Brussels, 23 June 2021

 

Madame President,

Honourable Members, 

Dear Rapporteur Mr Rangel,

 

This debate is the last in a series discussing the reports on 2019-2020 Commission enlargement packages, concluding a very intensive period of exchanges we held over the past months on a range of issues.

In this context, before turning to Bosnia and Herzegovina, let me first thank the two co-rapporteurs Željana Zovko and Tonino Picula as well as the whole EP negotiating team for their work on the Instrument for Pre-Accession Assistance (IPA III). The political deal we reached at the beginning of this month is a balanced compromise on an important instrument that will deliver assistance to the enlargement region and allow us to kick-start the implementation of the Economic and Investment Plan for the Western Balkans. The Plan will upgrade infrastructure, support businesses and accelerate the green and digital transformation of the Western Balkans. 

For Bosnia and Herzegovina, this means investments in key infrastructure, such as the Corridor Vc highway and railway, road connections to Serbia and Montenegro, and gas and electricity transmission networks with neighbouring countries. The demining of the Sava river will also help boost inland waterway trade and to get over the past of the Balkan wars.

During the last plenary debates, I gave you a short update on our COVID-19 assistance to our Western Balkan partners, so let me provide you with some concreate numbers regarding Bosnia and Herzegovina:

Since the beginning of the pandemic, we redirected €80.5 million in grants for immediate needs and socio-economic response to the pandemic. We also secured macro-financial assistance of €250 million under very favourable loans – it was ratified by Bosnia and Herzegovina just recently, on 9 June. 

The continued delivery of EU-funded vaccines is a sign of EU solidarity. With support of Austria, we are delivering 651.000 doses of COVID-19 vaccines from Pfizer. Out of this, 213,822 BioNTech/Pfizer doses are arriving to Bosnia and Herzegovina in regular tranches from May to August. They will help to immunise frontline healthcare workers and other vulnerable groups. 

COVAX, which we support financially, has also been steadily delivering doses: 191,000 doses so far for Bosnia and Herzegovina. Additionally the country also received 30,000 doses from Croatia and 4,500 doses from Slovenia. 

We will not stop here and will continue mobilising more and more EU Member States to share additional doses of vaccines, as soon as they will become available. Several Member States have already announced upcoming donations of vaccines to the Western Balkans.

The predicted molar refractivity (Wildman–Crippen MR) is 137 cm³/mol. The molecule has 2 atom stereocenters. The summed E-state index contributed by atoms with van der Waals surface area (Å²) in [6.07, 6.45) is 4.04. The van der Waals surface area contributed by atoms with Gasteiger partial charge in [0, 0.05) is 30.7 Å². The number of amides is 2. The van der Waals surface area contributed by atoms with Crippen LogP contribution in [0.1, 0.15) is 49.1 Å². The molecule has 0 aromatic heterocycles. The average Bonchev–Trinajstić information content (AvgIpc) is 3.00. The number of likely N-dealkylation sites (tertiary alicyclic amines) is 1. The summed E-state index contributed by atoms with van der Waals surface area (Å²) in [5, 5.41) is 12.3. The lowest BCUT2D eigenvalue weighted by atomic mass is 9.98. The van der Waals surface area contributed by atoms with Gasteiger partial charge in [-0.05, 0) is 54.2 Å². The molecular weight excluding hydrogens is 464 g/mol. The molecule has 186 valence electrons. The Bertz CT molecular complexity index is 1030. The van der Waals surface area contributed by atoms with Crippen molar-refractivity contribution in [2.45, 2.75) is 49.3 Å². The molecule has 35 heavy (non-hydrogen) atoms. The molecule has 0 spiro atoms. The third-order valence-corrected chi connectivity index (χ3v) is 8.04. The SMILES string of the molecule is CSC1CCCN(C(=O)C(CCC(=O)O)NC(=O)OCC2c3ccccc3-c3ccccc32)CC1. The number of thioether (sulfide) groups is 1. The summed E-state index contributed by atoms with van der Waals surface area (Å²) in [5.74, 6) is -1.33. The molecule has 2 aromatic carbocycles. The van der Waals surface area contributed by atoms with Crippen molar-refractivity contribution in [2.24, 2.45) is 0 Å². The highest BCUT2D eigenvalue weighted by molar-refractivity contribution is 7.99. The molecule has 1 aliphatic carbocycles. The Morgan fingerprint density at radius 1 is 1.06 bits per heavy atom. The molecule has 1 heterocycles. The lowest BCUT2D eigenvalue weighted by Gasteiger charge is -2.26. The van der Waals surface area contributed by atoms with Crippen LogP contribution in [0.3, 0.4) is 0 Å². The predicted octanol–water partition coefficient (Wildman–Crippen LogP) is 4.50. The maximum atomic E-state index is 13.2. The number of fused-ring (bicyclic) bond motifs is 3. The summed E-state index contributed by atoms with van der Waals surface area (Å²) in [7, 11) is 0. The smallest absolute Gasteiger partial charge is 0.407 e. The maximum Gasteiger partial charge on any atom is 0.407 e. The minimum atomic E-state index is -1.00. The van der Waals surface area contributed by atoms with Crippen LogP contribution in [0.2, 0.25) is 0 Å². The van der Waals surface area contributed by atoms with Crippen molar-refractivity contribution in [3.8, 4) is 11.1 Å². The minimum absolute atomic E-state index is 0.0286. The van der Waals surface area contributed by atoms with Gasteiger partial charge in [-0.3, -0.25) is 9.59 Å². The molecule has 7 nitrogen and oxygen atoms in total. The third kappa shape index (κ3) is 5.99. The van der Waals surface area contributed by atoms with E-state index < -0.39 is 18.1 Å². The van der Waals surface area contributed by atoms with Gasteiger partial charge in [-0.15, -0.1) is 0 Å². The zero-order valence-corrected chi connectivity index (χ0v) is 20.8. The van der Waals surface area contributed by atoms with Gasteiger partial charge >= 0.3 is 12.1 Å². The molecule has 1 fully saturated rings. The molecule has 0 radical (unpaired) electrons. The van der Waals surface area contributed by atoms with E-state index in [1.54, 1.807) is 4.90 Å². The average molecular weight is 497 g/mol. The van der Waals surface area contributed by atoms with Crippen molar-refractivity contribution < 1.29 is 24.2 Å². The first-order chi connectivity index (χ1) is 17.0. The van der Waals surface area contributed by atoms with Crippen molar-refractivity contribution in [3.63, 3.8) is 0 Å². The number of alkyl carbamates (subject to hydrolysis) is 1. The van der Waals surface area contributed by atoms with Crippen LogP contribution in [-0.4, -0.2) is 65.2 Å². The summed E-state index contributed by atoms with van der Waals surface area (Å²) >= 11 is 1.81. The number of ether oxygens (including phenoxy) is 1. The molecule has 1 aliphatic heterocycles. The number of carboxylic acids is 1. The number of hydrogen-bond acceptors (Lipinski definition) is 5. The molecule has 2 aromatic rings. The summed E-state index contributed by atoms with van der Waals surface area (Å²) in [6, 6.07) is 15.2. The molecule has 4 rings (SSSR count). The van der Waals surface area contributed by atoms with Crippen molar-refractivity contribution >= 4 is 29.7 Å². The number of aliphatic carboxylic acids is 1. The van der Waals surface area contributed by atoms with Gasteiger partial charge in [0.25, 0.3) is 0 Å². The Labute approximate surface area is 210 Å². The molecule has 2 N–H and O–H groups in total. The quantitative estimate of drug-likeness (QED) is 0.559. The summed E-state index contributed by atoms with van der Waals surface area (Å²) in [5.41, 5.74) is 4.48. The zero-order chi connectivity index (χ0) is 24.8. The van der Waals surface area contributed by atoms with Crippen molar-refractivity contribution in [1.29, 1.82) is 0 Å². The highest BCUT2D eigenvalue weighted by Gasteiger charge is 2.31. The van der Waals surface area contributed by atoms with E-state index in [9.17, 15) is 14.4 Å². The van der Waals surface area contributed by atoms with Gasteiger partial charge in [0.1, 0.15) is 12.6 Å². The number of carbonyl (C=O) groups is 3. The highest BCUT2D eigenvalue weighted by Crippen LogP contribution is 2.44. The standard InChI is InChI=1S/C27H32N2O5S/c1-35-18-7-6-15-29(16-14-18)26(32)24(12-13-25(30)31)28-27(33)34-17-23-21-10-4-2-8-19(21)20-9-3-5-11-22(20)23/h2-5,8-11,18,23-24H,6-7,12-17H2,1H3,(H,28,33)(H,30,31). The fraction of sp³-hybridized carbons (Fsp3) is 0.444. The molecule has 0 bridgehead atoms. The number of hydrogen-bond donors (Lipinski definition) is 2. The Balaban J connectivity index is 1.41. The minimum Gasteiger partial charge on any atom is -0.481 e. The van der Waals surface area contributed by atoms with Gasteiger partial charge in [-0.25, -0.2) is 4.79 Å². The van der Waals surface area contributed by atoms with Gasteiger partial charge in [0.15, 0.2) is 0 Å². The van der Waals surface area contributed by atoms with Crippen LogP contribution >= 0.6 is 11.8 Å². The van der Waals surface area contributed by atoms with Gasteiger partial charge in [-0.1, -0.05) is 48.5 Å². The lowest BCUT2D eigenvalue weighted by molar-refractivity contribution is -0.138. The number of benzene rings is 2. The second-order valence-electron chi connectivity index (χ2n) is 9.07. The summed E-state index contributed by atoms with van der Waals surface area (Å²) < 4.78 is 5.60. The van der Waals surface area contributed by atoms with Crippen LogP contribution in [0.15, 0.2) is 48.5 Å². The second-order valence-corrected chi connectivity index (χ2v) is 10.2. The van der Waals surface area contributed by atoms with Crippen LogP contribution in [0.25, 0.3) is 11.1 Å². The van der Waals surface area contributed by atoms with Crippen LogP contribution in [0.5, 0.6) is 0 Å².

Honourable Members,

Now, let me turn to the Bosnia and Herzegovina report. 

First, I would like to thank the Rapporteur, Mr Rangel, for the hard work and continued commitment towards the country .

Since the last European Parliament report on Bosnia and Herzegovina in 2018, the Commission adopted in 2019 its Opinion and analytical report on the country’s application for EU membership, identifying 14 key priorities to be fulfilled ahead of the opening of accession negotiations. The EU Council endorsed these key priorities in December 2019, and the Commission has reported for the first time on their implementation in its enlargement package only last year. We will report again on them this autumn of course.  

Bosnia and Herzegovina has made some significant steps on its EU path, but most substantive issues remain pending. 

As I have told to the political leaders of Bosnia and Herzegovina over the past year, we in the Commission we are ready to deliver, including on candidate status, provided that Bosnia and Herzegovina also delivers with concrete results on fulfilling the 14 key priorities. I keep my promise, if Bosnia and Herzegovina’s leaders deliver we are delivering! 

The country should make the most of the months ahead to demonstrate that it takes EU integration seriously. That includes launching a debate on constitutional reform and specially electoral reforms and the  adoption of judicial reforms.

As other EU candidate countries before it, Bosnia and Herzegovina needs to amend its Constitution to comply with the requirements of EU membership. This means full compliance with the European Court for Human Rights rulings and ensuring equal representation in the country for all. It also means ensuring the functionality of state institutions, so that they are able to effectively participate in EU decision-making and to enforce the EU acquis. This is an ambitious task that cannot be delayed any further. 

The reform is difficult and sensitive, and will need the constructive engagement of all political leaders to make it a success. In this regard, it should be acknowledged as a first step in the right direction, that the Inter-Agency Working Group has started discussing electoral-constitutional reforms this year in May. The Working Group provides a forum for inclusive and transparent discussions.

Regarding the rule of law, several reforms are pending, as concerns integrity of the judiciary, more precisely amendments to the law on the High Judicial and Prosecutorial Council as well as concerning the conflict of interest and public procurement

This package of laws is about aligning with EU acquis and preventing corruption. We expect all parties to support it to demonstrate that they are serious in their commitments. 

To advance on its EU path, the political leaders also need to put a stop to negative rhetoric and denial of war crimes and genocide, which are unacceptable. 

Finally, let me reiterate that Bosnia and Herzegovina’s future is within the EU as a single, united and sovereign country. The divisive rhetoric of the past months needs to stop. Political representatives must focus on the much-needed reforms to recover from the pandemic and on the changes that Bosnia and Herzegovina’s citizens are expecting.

Thank you very much for your attention!